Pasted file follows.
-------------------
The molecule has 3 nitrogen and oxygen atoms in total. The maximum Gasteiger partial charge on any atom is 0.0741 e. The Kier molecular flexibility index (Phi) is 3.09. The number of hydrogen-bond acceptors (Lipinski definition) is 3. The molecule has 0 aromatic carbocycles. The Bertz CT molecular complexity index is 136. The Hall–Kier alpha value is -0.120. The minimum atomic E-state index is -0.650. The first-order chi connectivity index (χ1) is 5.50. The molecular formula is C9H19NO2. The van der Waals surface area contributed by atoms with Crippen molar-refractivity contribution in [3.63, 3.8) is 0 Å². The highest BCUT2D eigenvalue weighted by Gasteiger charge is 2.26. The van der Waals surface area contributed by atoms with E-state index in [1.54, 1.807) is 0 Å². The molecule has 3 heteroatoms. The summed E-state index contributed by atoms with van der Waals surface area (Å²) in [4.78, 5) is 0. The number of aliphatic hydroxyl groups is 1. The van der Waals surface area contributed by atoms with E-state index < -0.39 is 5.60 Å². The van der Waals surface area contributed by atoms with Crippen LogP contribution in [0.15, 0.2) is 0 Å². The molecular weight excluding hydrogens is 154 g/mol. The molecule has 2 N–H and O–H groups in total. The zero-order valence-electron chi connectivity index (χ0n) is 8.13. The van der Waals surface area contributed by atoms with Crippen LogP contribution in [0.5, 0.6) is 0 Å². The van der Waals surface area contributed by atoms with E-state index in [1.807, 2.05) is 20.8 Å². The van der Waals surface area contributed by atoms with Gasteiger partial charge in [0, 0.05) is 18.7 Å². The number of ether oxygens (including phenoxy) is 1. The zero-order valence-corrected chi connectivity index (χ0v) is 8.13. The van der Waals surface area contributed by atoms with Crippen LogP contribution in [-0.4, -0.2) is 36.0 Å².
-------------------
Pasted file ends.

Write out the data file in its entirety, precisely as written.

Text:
The molecule has 3 nitrogen and oxygen atoms in total. The maximum Gasteiger partial charge on any atom is 0.0741 e. The Kier molecular flexibility index (Phi) is 3.09. The number of hydrogen-bond acceptors (Lipinski definition) is 3. The molecule has 0 aromatic carbocycles. The Bertz CT molecular complexity index is 136. The Hall–Kier alpha value is -0.120. The minimum atomic E-state index is -0.650. The first-order chi connectivity index (χ1) is 5.50. The molecular formula is C9H19NO2. The van der Waals surface area contributed by atoms with Crippen molar-refractivity contribution in [3.63, 3.8) is 0 Å². The highest BCUT2D eigenvalue weighted by Gasteiger charge is 2.26. The van der Waals surface area contributed by atoms with E-state index in [1.54, 1.807) is 0 Å². The molecule has 3 heteroatoms. The summed E-state index contributed by atoms with van der Waals surface area (Å²) in [4.78, 5) is 0. The number of aliphatic hydroxyl groups is 1. The van der Waals surface area contributed by atoms with E-state index < -0.39 is 5.60 Å². The van der Waals surface area contributed by atoms with Crippen LogP contribution in [0.15, 0.2) is 0 Å². The molecular weight excluding hydrogens is 154 g/mol. The molecule has 2 N–H and O–H groups in total. The zero-order valence-electron chi connectivity index (χ0n) is 8.13. The van der Waals surface area contributed by atoms with Crippen LogP contribution in [0.5, 0.6) is 0 Å². The van der Waals surface area contributed by atoms with E-state index in [1.807, 2.05) is 20.8 Å². The van der Waals surface area contributed by atoms with Gasteiger partial charge in [0, 0.05) is 18.7 Å². The number of ether oxygens (including phenoxy) is 1. The zero-order valence-corrected chi connectivity index (χ0v) is 8.13. The van der Waals surface area contributed by atoms with Crippen LogP contribution in [-0.4, -0.2) is 36.0 Å².